were considered en bloc and adopted by voice vote.
    1. Mrs. Morella offered a substitute amendment to 
streamline the Commission process and for other purposes. The 
amendment requires the Commission to be appointed in 90, not 
180 days; gives the Commission 1 year, not 18 months to report; 
terminates the Commission in 30 days, not 1 year, after it 
reports; and replaces a requirement that NSF conduct a study 
with language requiring NSF to transmit the data it currently 
collects to the Commission. In addition the substitute ensures 
that the States are active participants in the Commission by 
allowing the National Governors Association Chairman and Vice 
Chairman to appoint 4 of the 11 Commissioners, and by requiring 
the Commission's report to be transmitted to all 50 States, the 
District of Columbia, and the U.S. territories. The substitute 
was adopted by a voice vote. 
    2. Mrs. Morella requested unanimous consent to consider 
five amendments to the substitute offered by Ms. Stabenow, Mrs. 
Tauscher, Mr. Doyle, and Ms. Rivers en bloc. The amendments 
would: (1) require the Commission to identify the disincentives 
for women to continue graduate educations in the fields of 
engineering, physics, and computer science; (2) require the 
National Science Foundation to act as a central repository for 
all information gathered by the Commission in carrying out its 
duties and to make the information available to the public, 
including making it available via the Internet; (3) require the 
Commission to identify university undergraduate programs that 
are successful in retaining women in the fields of science, 
engineering, and technology development and to identify 
disincentives that lead to a disproportionate number of women 
leaving these fields before completing their undergraduate 
degrees; (4) require the Commission to compile a list of all 
federally funded reports on women in science and to assess the 
extent to which any recommendations included in these reports, 
including the National Science Foundation's Task Force on 
Women, Minorities, and the Handicapped in Science and 
Technology, have been implemented; and (5) require all federal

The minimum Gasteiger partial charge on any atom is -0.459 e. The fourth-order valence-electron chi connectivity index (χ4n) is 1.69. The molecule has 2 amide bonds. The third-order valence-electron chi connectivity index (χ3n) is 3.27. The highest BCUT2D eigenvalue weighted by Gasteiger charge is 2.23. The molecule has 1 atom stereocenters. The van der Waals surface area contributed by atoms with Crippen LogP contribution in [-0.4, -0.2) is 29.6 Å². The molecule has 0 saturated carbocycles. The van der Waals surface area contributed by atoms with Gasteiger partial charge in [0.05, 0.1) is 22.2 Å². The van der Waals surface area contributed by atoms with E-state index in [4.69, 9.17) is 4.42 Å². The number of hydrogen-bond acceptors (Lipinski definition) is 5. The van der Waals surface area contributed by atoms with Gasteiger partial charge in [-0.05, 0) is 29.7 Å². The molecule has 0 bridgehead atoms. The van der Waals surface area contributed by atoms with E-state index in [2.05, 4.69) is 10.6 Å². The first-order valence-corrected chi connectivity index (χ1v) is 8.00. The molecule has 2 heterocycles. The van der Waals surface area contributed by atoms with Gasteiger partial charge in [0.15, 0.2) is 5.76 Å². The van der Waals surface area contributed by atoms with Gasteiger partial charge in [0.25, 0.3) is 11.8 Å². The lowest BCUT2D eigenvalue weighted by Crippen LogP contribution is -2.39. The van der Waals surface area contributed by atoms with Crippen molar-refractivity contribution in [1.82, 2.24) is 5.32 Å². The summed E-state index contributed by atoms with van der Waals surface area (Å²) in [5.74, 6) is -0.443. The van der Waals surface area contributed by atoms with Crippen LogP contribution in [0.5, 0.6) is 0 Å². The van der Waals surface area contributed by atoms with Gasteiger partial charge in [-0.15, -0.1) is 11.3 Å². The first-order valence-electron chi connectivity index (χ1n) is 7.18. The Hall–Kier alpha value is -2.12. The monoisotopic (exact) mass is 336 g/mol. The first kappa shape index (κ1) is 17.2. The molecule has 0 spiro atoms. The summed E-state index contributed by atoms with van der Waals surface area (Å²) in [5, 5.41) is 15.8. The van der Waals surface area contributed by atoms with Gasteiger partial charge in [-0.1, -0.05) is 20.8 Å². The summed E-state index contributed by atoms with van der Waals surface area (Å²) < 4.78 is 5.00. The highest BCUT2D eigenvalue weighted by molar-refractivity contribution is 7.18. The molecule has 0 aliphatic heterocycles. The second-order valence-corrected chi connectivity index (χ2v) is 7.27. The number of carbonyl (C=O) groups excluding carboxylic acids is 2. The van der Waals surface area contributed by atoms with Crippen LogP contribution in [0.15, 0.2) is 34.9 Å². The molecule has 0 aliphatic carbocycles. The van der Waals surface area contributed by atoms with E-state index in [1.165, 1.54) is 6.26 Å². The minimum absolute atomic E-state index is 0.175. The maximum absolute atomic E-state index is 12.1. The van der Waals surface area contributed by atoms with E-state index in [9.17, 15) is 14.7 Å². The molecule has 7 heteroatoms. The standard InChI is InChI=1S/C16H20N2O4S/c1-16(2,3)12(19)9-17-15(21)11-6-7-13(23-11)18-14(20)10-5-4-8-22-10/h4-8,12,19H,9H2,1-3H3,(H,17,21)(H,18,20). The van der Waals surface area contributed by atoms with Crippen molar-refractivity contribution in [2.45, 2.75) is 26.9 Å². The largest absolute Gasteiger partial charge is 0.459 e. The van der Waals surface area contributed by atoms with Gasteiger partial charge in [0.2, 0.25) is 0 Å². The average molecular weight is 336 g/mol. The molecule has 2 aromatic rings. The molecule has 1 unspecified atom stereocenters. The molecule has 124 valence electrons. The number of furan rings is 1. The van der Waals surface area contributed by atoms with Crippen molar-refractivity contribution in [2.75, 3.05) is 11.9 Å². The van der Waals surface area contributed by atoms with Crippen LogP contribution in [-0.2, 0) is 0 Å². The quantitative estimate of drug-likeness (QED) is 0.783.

agencies, including the National Science Foundation, to provide 
at the request of the Commission any data collected by these 
agencies relevant to the work of the Commission and require the 
Commission to analyze the data and offer recommendations 
regarding deficiencies in the collection process. The 
amendments to the substitute were considered en bloc and 
adopted by voice vote.
    With a quorum present, Mr. Barcia moved that H.R. 3007, as 
amended, be reported. The motion was adopted by a voice vote.
    On May 13, 1998, the Committee on Science convened to 
markup H.R. 3007. A substitute and an en bloc amendment to the 
substitute were adopted by voice vote. An amendment to the en 
bloc amendment was rejected by voice vote.
    1. Mrs. Morella offered an Amendment in the Nature of a 
Substitute which consisted of the text of H.R. 3007 as reported 
by the Technology Subcommittee. The amendment was agreed to by 
a voice vote.
    2. Chairman Sensenbrenner offered an en bloc amendment to 
the substitute reflecting four amendments offered by Ms. 
Johnson, Ms. Stabenow, Ms. Lee, and Ms. Jackson Lee. The en 
bloc amendment: inserts a new section of findings based on the 
findings of the National Science Foundation's 1996 report, 
Women, Minorities, and Persons with Disabilities in Science and 
Engineering, and the National Research Council's 1995 report, 
Women Scientists and Engineers Employed in Industry, Why so 
Few?; strikes the word ``nondiscriminatory'' as it appears in 
the legislation and replaces it with the word ``lawful''; 
prohibits members of the Commission from being compensated for 
days in which they partake in Commission business; and strikes 
the term ``women'' as it appears in the legislation and 
replaces it with the term ``women (including minority women and 
women with disabilities).'' The en bloc amendment was adopted 
by a voice vote.
    3. Mr. Bartlett offered an amendment to the en bloc 
amendment to strike language contained in the Findings (Section 
2 (3) (B & C)) related to workforce diversity and sensitizing 
employers to the need to recruit and retain women scientists, 
engineers, and computer specialists. The amendment was defeated 
by a voice vote.
    With a quorum present, Mr. Brown moved that H.R. 3007, as 
amended, be reported. The motion was adopted by a voice vote.

              VI. Summary of Major Provisions of the Bill

    H.R. 3007 establishes the Commission on the Advancement of 
Women in Science, Engineering, and Technology Development to 
examine the barriers that exist to women scientists and 
engineers. Specifically, H.R. 3007 requires the Commission to:

    1. Identify the number of women in the United States in the 
fields of science, engineering, and technology development.
    2. Examine the preparedness of women to pursue careers in